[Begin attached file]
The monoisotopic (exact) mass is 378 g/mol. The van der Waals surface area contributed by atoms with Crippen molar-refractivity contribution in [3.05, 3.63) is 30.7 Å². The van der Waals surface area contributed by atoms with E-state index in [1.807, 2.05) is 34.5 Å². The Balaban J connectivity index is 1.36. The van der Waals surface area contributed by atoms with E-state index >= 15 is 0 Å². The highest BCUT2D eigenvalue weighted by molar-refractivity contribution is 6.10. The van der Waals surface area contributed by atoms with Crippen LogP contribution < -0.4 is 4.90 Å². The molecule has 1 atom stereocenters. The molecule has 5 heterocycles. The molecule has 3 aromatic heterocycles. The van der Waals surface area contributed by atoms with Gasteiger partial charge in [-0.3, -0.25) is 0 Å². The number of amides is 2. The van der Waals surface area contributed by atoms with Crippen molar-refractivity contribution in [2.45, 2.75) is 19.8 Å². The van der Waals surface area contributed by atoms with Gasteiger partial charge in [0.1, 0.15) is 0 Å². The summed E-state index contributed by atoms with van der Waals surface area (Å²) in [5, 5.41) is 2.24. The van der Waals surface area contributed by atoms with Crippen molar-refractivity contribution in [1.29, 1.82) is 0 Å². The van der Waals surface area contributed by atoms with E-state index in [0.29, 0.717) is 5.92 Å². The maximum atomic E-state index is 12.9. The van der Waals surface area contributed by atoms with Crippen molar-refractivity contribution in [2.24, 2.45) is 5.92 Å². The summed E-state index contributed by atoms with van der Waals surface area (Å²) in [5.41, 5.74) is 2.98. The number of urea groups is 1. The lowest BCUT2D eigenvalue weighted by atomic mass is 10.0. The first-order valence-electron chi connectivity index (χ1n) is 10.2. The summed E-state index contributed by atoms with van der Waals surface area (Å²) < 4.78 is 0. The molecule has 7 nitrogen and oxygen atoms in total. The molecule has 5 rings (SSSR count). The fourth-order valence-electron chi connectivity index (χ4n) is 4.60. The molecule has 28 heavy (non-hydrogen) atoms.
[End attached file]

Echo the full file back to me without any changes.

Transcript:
The monoisotopic (exact) mass is 378 g/mol. The van der Waals surface area contributed by atoms with Crippen molar-refractivity contribution in [3.05, 3.63) is 30.7 Å². The van der Waals surface area contributed by atoms with E-state index in [1.807, 2.05) is 34.5 Å². The Balaban J connectivity index is 1.36. The van der Waals surface area contributed by atoms with E-state index >= 15 is 0 Å². The highest BCUT2D eigenvalue weighted by molar-refractivity contribution is 6.10. The van der Waals surface area contributed by atoms with Crippen LogP contribution < -0.4 is 4.90 Å². The molecule has 1 atom stereocenters. The molecule has 5 heterocycles. The molecule has 3 aromatic heterocycles. The van der Waals surface area contributed by atoms with Gasteiger partial charge in [-0.3, -0.25) is 0 Å². The number of amides is 2. The van der Waals surface area contributed by atoms with Crippen molar-refractivity contribution in [2.45, 2.75) is 19.8 Å². The van der Waals surface area contributed by atoms with Gasteiger partial charge in [0.1, 0.15) is 0 Å². The summed E-state index contributed by atoms with van der Waals surface area (Å²) in [5, 5.41) is 2.24. The van der Waals surface area contributed by atoms with Crippen molar-refractivity contribution in [1.29, 1.82) is 0 Å². The van der Waals surface area contributed by atoms with E-state index in [0.29, 0.717) is 5.92 Å². The maximum atomic E-state index is 12.9. The van der Waals surface area contributed by atoms with Crippen molar-refractivity contribution in [2.24, 2.45) is 5.92 Å². The summed E-state index contributed by atoms with van der Waals surface area (Å²) in [5.41, 5.74) is 2.98. The number of urea groups is 1. The lowest BCUT2D eigenvalue weighted by atomic mass is 10.0. The first-order valence-electron chi connectivity index (χ1n) is 10.2. The summed E-state index contributed by atoms with van der Waals surface area (Å²) < 4.78 is 0. The molecule has 7 nitrogen and oxygen atoms in total. The molecule has 5 rings (SSSR count). The fourth-order valence-electron chi connectivity index (χ4n) is 4.60. The molecule has 28 heavy (non-hydrogen) atoms.